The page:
The competition and markets authority blocked Sainsbury’s proposed mega-merger in April on the grounds that it would be bad for consumers and the UK-listed group’s shares fell to 20-years lows.
A 5% post-results rally is more a symptom of the chronically low share price than anything impressive in the numbers. To put it mildly, the group’s 2019 results were depressing. So can Sainsbury’s pick itself back up?
If Mike Coupe’s career highlight was reaching an agreement to merge Sainsbury’s (LON: SBRY) with rival British supermarket Asda (and we can only assume that it was after he was filmed singing “we’re in the money” before an interview on ITV news), this week’s final results announcement must have been a low point.
After admitting that the failed merger with Asda had cost the company £46m in the financial year to March 2019, Mr Coupe was forced to field questions about the long-term outlook for an Asda-less Sainsbury’s. His answer – focus on the group strategy set out in 2014 – is not satisfactory.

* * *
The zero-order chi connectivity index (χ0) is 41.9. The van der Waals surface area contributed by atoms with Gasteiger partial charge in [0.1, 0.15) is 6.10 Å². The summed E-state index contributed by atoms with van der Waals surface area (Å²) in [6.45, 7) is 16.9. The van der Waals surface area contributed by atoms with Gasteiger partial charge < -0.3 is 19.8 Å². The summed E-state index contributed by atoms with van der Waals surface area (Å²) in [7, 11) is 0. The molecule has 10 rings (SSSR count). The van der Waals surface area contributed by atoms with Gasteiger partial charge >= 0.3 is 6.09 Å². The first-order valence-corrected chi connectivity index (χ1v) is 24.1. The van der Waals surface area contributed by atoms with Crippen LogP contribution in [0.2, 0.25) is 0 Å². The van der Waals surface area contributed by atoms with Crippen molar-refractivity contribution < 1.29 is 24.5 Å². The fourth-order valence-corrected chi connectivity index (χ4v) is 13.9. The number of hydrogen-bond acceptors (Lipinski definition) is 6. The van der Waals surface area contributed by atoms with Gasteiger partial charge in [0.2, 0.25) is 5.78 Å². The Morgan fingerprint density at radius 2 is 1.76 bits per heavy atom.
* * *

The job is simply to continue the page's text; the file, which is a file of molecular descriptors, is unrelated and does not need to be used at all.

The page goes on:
That’s because the strategy is now five years old and clearly hasn’t been successful in restoring the company’s fortunes. Between 2014 and 2019, underlying operating profits have fallen from £873m to £692m, while Sainsbury’s share of the UK supermarket industry has fallen faster than any of its established peers.…
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The competition and markets authority blocked Sainsbury’s proposed mega-merger in April on the grounds that it…
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